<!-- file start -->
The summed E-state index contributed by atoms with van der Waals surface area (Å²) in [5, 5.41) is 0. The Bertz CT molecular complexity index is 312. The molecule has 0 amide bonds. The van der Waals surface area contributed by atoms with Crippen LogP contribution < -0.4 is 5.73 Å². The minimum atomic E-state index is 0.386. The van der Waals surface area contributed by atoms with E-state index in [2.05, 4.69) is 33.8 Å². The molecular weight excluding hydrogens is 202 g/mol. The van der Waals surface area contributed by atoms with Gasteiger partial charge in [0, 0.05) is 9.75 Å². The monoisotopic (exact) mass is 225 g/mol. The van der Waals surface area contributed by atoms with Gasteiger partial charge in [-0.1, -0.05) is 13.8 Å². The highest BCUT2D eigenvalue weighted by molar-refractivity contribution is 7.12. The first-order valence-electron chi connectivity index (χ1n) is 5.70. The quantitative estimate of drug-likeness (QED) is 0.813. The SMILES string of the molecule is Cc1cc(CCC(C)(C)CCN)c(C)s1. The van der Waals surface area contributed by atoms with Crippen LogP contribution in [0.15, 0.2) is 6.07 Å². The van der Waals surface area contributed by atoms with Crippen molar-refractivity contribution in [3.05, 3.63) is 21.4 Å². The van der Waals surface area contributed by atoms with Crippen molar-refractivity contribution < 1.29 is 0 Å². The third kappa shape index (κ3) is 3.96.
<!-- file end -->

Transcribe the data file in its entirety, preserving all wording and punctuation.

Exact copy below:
The summed E-state index contributed by atoms with van der Waals surface area (Å²) in [5, 5.41) is 0. The Bertz CT molecular complexity index is 312. The molecule has 0 amide bonds. The van der Waals surface area contributed by atoms with Crippen LogP contribution < -0.4 is 5.73 Å². The minimum atomic E-state index is 0.386. The van der Waals surface area contributed by atoms with E-state index in [2.05, 4.69) is 33.8 Å². The molecular weight excluding hydrogens is 202 g/mol. The van der Waals surface area contributed by atoms with Gasteiger partial charge in [0, 0.05) is 9.75 Å². The monoisotopic (exact) mass is 225 g/mol. The van der Waals surface area contributed by atoms with Gasteiger partial charge in [-0.1, -0.05) is 13.8 Å². The highest BCUT2D eigenvalue weighted by molar-refractivity contribution is 7.12. The first-order valence-electron chi connectivity index (χ1n) is 5.70. The quantitative estimate of drug-likeness (QED) is 0.813. The SMILES string of the molecule is Cc1cc(CCC(C)(C)CCN)c(C)s1. The van der Waals surface area contributed by atoms with Crippen LogP contribution in [0.15, 0.2) is 6.07 Å². The van der Waals surface area contributed by atoms with Crippen molar-refractivity contribution in [3.05, 3.63) is 21.4 Å². The van der Waals surface area contributed by atoms with Crippen molar-refractivity contribution < 1.29 is 0 Å². The third kappa shape index (κ3) is 3.96.